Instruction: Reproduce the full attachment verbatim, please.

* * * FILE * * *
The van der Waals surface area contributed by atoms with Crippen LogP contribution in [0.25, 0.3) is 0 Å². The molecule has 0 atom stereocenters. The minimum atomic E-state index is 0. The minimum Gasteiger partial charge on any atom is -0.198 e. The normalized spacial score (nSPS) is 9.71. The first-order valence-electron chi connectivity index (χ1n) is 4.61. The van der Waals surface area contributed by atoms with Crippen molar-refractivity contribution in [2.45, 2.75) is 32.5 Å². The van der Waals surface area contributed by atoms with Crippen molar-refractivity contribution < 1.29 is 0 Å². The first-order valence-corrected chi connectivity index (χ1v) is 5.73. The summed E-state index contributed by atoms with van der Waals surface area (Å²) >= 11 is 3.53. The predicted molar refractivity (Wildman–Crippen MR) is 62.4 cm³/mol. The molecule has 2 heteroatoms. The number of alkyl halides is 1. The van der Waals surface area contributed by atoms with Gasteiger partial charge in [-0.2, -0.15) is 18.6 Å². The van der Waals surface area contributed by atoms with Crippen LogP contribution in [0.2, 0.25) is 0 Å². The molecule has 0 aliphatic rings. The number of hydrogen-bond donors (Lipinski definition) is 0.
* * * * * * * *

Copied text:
The van der Waals surface area contributed by atoms with Crippen LogP contribution in [0.25, 0.3) is 0 Å². The molecule has 0 atom stereocenters. The minimum atomic E-state index is 0. The minimum Gasteiger partial charge on any atom is -0.198 e. The normalized spacial score (nSPS) is 9.71. The first-order valence-electron chi connectivity index (χ1n) is 4.61. The van der Waals surface area contributed by atoms with Crippen molar-refractivity contribution in [2.45, 2.75) is 32.5 Å². The van der Waals surface area contributed by atoms with Crippen molar-refractivity contribution < 1.29 is 0 Å². The first-order valence-corrected chi connectivity index (χ1v) is 5.73. The summed E-state index contributed by atoms with van der Waals surface area (Å²) >= 11 is 3.53. The predicted molar refractivity (Wildman–Crippen MR) is 62.4 cm³/mol. The molecule has 2 heteroatoms. The number of alkyl halides is 1. The van der Waals surface area contributed by atoms with Gasteiger partial charge in [-0.2, -0.15) is 18.6 Å². The van der Waals surface area contributed by atoms with Crippen LogP contribution in [0.2, 0.25) is 0 Å². The molecule has 0 aliphatic rings. The number of hydrogen-bond donors (Lipinski definition) is 0.